Community home 1

For those of you who want to live in Jamaica, it is important to find the right community. Homes can be found all the way from the ghettoes to the exclusive homes with swimming pools and can be found from the city into the country. There is a community for everyone’s taste and budget.

I chose a middle class community about 4 miles from the center of Montego Bay after looking from lower to upper middle class neighborhoods. This community is situated on the side of a steep hill with little to no flat areas and contains approximately 50 homes. Most of them are single family homes but there are many two family houses scattered throughout. The only three family apartment house in the neighborhood is soon to be completed. All but a few of the lots have houses on them. The surrounding communities are all residential areas. Access to this and most communities in this part of town is from a main road which is void of commercial interests with the exception of a few homes close to town and a couple of widely scattered businesses.

I often wondered what the name of our main road is but have never been able to find out. While walking early one morning in a neighboring community I came across a sign intersecting the main road with the neighboring community. I was all excited at the prospects of finally finding out the name of the road I drove into town daily. My hopes were shattered when the top name on the sign indicated the name of the street for the community while the bottom sign simply said, ”Main Road.” My information tells me this is typical throughout Jamaica. So how do you direct someone to your house? It is really quite simple. If the road goes from Pumpkinville to Bananaville, the folks traveling from Bananaville call the road Pumpkinville, and vice versa. Thus the road is called both Pumpkinville and Bananaville. It all depends on where you’re coming from.

My community is made up of blue collar workers, professionals, entrepreneurs, and retired people. A little more than half of our homes are owner occupied while some are investment properties. A few of the remaining are vacant but will be future homes of the Diaspora living in other parts of the world. There are two roads in this cul-de-sac community. The main road goes from the bottom of the hill to the top with one small dead-end street off of it. Anyone entering or leaving this neighborhood does so on one road. A benefit besides the low volume of traffic is the safety factor. Most criminals would not venture deep into a community with only one way out.

This community, as well as those around us, has their own community government. Our meetings are run following proper Parliamentary procedures with duly elected officers. We meet once a month to discuss situations that affect all of us. Through this body we get faster response on critical issues than if it were left to each individual homeowner. Oftentimes we have invited guest speakers from the government, utilities, or anyone with community enrichment programs. In the past, this body has organized work programs to beautify the area and social activities complete with food and drink all prepared by members of the community.

My house is located near the end of that short dead-end street. Needless to say, it is very quiet here with the exception of the occasional taxi with its loud music and noisy mufflers. My immediate neighbors all have different work backgrounds. One man worked in the UK as a painter before retiring back to his native Jamaica. His house, like many on the island, has “helper’s quarters” where the housekeeper lives full time. This trusted neighbor has a spare set of our house keys which we have had to use a few embarrassing times.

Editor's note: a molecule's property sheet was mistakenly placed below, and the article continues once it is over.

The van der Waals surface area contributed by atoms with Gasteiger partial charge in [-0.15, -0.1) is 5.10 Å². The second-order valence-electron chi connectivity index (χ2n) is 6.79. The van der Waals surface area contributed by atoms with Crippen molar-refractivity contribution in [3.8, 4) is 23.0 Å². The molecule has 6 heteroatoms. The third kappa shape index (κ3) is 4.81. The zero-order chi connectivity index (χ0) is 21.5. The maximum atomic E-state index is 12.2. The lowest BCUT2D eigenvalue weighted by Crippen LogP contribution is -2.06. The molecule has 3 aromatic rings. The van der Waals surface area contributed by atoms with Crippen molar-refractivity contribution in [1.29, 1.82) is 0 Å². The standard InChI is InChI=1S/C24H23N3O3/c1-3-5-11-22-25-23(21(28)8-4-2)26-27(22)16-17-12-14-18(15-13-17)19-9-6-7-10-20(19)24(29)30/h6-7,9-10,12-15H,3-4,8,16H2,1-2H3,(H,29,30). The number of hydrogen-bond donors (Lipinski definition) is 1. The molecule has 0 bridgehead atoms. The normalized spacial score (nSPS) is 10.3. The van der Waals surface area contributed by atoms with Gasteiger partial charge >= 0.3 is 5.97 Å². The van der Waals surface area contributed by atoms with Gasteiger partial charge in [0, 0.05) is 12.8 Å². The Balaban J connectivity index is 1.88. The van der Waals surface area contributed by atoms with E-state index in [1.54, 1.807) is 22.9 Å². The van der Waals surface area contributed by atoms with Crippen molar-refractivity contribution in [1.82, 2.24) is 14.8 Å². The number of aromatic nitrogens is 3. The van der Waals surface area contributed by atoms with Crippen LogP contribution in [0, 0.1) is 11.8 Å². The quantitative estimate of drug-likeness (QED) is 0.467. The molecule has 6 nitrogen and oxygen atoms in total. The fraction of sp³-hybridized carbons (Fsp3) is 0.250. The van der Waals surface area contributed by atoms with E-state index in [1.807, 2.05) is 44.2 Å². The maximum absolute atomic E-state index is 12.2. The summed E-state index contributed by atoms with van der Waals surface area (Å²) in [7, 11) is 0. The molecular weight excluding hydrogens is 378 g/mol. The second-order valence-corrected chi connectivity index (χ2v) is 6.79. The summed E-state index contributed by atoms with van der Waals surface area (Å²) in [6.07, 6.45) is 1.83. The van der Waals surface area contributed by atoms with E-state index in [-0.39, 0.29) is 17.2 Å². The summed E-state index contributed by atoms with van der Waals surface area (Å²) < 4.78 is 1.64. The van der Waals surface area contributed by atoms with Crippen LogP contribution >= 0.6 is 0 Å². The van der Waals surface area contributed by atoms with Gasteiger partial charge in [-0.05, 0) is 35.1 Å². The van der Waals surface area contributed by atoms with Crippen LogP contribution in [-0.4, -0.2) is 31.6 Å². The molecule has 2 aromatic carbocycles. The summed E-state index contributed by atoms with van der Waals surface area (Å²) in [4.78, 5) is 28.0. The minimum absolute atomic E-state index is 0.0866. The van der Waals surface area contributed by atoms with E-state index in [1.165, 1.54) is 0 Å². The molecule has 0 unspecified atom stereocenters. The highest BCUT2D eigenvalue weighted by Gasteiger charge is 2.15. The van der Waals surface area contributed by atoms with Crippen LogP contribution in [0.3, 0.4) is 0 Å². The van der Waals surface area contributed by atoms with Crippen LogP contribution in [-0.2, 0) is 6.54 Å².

Next to him is a woman who is a law partner in one of the better firms in Montego Bay. This house has a small apartment which she rents to a long time friend. The lawyer has a full time helper but not a live-in one and a weekly gardener who keeps her property well manicured.

On the other side of me is a widowed lady who also spent her working years in the UK. It is amazing to see the energy this late 60’s woman has. She does everything herself from housework to yard work even though she could well afford to have both jobs done by someone else. The house next to the lawyer’s is one of the investment properties and is a two family house. Tenants come and go in this house never staying more than a year or two. We have been very lucky over the years to get good mature people as neighbors in this house.

The other house next to me is vacant which is the white house pictured above. This house is owned by a Jamaican woman living in New York. The house has been empty since her brother died a few years ago. The owner has a problem others have about moving back to Jamaica. The big issue is employment. It would be wonderful to move back to their native land but financially very difficult. This is the problem that faces most of the empty houses in the community. Many of these owners just come for their annual vacation. Each one of them has someone taking care of their property so it doesn’t become an overgrown jungle and an eyesore in the community.

Socially my neighbors are completely different from those of my native New England. They are all very friendly but missing are the weekend barbecues with neighbors or even family and friends. No afternoon teas for the ladies of sporting activities for the men. As for the folks who have lived in the community for decades, the social interaction is restricted to talking over the front gate or over the phone.

Jamaican communities may not be like those in the states but I know each one here is very genuine, sincere, and honest. I couldn’t ask for better neighbors and friends as I have in this Jamaican community. Later….